It may have come to some people’s attention that we live in a society dependent on technology. Today, in the 21st century technology determines our way of life, how we live, how we perceive the world and ultimately what we are like both as individuals and as a collective mass. Just think of such things like the bloody internet for pete’s sake; aeroplanes, computers, cars, microwaves etc. The list is endless. It is fair to say that the majority of these technological advancements have been largely beneficial to our way of life. Just imagine how boring our evenings at home would be without 300 channels of ‘quality’ Sky television programming to choose from.
I like to consider myself an underachieving musician waiting for his ‘big break’ into stardom, so I am certainly aware of the technological advancements that have affected music and its industry over the decades. Imagine life without digital effects and digital recording. Improvements to lighting and sound-systems have increased the standard and variety of venue everyday toilet bands can play. Technology in the music industry has been used to improve sound quality in the new digital studios etc. I’m not pretending that I know very much at all about the use of this technology, but I do know what I like and what I don’t like. I like the fact that the bass on a lot of records has been given some ooommph. I like the lack of fuzz in the background, the crisper clearer sounds.
Of course this all a matter of opinion. Some people don’t like this. Fine. Technology is there to cater for all tastes. Pearl Jam have been spending ridiculous amounts of money to make their later records sound deliberately like they were recorded in a dump. Heaven forbid Pearl Jam could ever sink so low as to simply record their records in a dump. What would they have done without this technology? It is a little bit like buying a T-shirt with pre-torn designer rips for £49.99. God bless Technology for providing us with all the options.
Now to my point. There is one specific area in music I would like to talk about where technology has apparently improved music. The MP3. Now my fellow music listeners have the ability to carry their entire music collection on their person, listen to it when they like and show off their new shiny toy whenever they like. Fantastic. Or is it? Call me a traditionalist if you like but whatever will happen to the good old ALBUM. The album is the most important thing a band will ever achieve. It is their masterpiece, carefully put together by musicians who want to tell their story in its entirety, something that will stay with them forever, and not fade in time like memories (and technology). The way to listen to a band is to start at the beginning of an album, working your way through, track by track, until you reach the end. And if you are lucky there may even be a secret track waiting to surprise you.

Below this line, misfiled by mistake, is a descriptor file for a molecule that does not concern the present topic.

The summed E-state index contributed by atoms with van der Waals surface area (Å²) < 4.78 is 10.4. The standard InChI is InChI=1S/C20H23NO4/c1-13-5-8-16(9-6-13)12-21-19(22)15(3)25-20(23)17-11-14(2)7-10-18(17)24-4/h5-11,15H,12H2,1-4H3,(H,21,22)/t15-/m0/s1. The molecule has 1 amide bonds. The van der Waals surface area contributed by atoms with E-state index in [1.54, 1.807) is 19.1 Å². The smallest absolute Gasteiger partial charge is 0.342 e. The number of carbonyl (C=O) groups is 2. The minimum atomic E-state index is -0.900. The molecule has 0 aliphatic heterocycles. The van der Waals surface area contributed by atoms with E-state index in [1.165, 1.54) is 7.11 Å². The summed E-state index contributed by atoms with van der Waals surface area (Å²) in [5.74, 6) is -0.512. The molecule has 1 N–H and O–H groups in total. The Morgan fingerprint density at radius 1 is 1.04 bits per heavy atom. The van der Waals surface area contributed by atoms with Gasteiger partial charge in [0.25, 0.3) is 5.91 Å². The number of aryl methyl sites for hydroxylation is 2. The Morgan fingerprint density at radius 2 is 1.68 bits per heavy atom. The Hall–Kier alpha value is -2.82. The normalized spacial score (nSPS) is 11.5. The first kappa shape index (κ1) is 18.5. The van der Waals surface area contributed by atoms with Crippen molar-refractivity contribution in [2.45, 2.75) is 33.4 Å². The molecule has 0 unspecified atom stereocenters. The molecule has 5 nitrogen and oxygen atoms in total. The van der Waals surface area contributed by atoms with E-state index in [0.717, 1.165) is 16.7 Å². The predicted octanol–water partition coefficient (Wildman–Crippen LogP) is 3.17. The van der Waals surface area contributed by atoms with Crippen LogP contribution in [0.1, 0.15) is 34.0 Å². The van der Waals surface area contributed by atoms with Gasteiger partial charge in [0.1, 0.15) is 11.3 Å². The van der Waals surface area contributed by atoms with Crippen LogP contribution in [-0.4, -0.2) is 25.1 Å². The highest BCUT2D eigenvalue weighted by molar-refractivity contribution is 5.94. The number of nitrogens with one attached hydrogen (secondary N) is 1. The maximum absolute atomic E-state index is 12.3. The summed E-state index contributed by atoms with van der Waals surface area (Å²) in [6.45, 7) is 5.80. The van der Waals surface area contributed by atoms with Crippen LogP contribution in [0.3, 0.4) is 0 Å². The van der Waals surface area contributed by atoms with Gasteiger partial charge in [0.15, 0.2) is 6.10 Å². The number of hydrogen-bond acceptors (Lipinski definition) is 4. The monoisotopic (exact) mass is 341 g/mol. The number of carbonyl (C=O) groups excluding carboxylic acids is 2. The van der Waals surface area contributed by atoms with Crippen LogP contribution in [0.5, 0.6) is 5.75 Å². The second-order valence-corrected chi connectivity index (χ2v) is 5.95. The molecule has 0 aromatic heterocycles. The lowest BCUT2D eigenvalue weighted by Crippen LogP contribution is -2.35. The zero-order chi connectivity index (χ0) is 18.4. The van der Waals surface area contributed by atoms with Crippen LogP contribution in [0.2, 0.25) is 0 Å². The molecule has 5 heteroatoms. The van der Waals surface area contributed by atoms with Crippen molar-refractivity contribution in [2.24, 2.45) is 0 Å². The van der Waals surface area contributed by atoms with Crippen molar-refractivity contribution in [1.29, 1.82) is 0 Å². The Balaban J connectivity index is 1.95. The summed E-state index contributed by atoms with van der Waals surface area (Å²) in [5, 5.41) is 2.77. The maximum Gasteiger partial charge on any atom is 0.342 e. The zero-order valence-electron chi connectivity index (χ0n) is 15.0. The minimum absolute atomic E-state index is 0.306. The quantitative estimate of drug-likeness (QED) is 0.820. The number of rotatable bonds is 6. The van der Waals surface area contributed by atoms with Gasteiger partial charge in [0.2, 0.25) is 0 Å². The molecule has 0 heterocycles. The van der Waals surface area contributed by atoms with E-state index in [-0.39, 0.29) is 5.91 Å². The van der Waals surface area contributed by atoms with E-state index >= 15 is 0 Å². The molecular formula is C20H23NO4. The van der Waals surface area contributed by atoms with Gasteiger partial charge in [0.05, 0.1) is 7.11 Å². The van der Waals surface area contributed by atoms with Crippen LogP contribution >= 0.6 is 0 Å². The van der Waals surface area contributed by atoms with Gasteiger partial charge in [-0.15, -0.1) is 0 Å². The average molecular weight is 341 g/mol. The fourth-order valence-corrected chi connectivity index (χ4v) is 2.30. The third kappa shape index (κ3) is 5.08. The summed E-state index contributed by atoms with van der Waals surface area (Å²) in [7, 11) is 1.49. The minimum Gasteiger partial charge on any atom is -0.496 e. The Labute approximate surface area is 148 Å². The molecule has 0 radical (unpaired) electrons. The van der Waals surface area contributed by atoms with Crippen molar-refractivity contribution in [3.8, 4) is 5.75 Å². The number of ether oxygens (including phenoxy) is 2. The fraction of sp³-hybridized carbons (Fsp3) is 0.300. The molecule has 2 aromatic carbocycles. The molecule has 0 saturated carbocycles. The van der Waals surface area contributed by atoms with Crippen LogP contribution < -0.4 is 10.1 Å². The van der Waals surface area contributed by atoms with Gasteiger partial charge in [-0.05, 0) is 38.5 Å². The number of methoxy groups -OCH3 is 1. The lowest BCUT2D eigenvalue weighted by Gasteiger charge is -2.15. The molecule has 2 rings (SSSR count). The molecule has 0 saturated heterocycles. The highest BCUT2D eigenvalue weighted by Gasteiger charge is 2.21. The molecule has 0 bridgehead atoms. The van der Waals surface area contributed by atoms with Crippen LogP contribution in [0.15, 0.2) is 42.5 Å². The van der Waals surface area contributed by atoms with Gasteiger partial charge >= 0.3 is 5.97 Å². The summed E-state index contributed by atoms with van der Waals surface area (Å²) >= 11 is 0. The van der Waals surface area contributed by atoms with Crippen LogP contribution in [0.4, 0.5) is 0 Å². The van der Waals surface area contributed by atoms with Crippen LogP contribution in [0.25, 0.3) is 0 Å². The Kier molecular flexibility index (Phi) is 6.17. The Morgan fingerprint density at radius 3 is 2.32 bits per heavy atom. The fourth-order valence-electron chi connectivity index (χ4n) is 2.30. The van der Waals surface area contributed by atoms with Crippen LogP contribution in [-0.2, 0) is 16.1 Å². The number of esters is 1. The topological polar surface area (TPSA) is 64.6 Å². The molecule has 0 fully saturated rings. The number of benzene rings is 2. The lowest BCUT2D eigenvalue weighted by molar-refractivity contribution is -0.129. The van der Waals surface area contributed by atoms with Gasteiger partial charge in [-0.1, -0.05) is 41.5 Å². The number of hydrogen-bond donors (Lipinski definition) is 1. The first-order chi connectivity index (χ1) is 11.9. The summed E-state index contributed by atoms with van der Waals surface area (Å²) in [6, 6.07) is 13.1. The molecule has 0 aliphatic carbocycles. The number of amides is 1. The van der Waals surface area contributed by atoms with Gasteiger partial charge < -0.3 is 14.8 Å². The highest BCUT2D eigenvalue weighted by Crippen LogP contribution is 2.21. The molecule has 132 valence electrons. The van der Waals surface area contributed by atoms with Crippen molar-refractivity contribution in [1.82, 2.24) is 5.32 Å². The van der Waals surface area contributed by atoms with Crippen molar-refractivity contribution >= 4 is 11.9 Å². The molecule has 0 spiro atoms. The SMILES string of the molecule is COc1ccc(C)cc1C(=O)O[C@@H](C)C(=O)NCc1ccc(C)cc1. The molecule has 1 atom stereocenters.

The true music fan knows that the best song on an album is rarely the single. The single is often some over produced piece of twaddle, representing the partronising and condescending face of music you could take home to your dad. The single rarely represents the band. The album tracks (more specifically the album as a whole) is/are what the true fan wants and needs to be listening to. The MP3 denies the true fan what he craves. Quality, variety, interesting music that is not as polished as Mr MP3’s balding head.
Instead, the miracle of MP3 gives every true music fan what he/she least wants. It signals the demise of the album, instead promoting the single purely for the benefit of the music industry. This is done simply by providing the facilities to purchase songs individually. Checkout this weeks download charts. It is a well known fact that bands make pittance off single sales. The profits go to the big wigs and the bands are left to take what they can from the resulting tours and promotion. The popularity of MP3s amongst our business class/upper class toffs who think they know something about music is unsurprising (oh check out Victoria Beckham’s new single by the way, it’s really good). I got news for you mate, she didn’t write it. Any of it. At all. The MP3 panders to the likes of these fraudsters, making more money off image than substance.
This is the way the music industry is taking us whether you like it or not, whether you can see it or not, with these twits purchasing the latest technology has to offer us in the way of portable music devices. Say goodbye to musical integrity, variety, genius. Say goodbye to the album and instead say hello to mundane, repetitive uninspired music (mostly what we hear on the radio), recorded in the same studio by the same producer, financed by the same company. But wait this is an advance in music remember?
I call for a boycott of the MP3. What’s wrong with mini disk, CD? Tape even? If you love music, real music that is not hijacked by those seeking to profit from bands creativity, turning it into exactly the same thing you heard before, then reject the MP3. Viva real music, musicians music, music that gets you excited, makes you want to go out, meet people and get fucked. This is where the true spirit of music lies (as well as in all the grotty toilet venues up and down the country), not in a little box of technology.